Some weeks ago a graph went viral in the internet showing a correlation between chocolate and nobel prize winners per capita comparing countries. Among others the BBC commented on this, based on a study published in the the New England Journal of Medicine (Messerli 2012). Now, I am a big consumer of chocolate myself, so no harm done there. And it is clear that the whole exercise was meant to be fun. But apart from the obvious problem that a micro theory was supposedly be tested by macro data (see, for instance, here), it is also funny how the public seems to get hypnotized by statistics like little Mowgli by sneaky snake Kaa in the Jungle Book. Anyways, when I checked the relationship with the same source for the number of nobel prize winners, but different data for chocolate consumption, I don’t get anywhere near the perfect relationship of Messerli. (By the way, I am not claiming that my data is better, to the contrary, but it illustrates nicely the problem of lacking robustness in statistics.)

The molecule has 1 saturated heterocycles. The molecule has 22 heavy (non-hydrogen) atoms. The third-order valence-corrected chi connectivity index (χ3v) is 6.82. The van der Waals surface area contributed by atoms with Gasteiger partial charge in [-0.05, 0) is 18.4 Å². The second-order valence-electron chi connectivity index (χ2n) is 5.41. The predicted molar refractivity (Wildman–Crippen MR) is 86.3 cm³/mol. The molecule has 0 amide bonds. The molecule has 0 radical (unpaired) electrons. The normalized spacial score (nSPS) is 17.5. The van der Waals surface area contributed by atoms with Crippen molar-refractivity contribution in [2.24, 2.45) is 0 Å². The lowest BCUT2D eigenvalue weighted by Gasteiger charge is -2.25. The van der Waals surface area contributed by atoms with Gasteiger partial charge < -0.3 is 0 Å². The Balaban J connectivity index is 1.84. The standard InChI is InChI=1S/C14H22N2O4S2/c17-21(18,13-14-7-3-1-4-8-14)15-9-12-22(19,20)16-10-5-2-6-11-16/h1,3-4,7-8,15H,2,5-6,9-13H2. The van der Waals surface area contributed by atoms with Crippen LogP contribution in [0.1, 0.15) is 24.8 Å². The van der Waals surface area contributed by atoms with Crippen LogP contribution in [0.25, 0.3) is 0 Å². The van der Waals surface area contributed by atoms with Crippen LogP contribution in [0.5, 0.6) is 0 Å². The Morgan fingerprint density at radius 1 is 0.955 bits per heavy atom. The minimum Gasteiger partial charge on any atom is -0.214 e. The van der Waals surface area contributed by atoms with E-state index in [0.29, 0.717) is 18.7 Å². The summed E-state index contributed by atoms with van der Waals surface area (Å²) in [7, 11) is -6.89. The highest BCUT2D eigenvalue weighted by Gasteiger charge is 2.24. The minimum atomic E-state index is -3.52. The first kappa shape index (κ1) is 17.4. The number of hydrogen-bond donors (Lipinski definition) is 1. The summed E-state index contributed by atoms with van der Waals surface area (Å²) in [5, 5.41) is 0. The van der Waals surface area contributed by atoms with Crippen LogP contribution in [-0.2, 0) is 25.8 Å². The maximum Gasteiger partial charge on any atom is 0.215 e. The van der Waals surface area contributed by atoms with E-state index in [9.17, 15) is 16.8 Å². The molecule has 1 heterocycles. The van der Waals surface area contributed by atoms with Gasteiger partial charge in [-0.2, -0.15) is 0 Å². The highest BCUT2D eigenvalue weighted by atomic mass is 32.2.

Lesson learnt: there are very few really robust relationships in social science, and the one between chocolate and nobel prize winners is, unfortunately, not among them…
One response to “Does Chocolate Really Make You Smart?”
Well… sometimes the explanation why different datasets lead to different results are just too obvious: Looking at the graph, you would easily see that those nation who win noble prices, but do not eat chocolate, simply do not deserve it.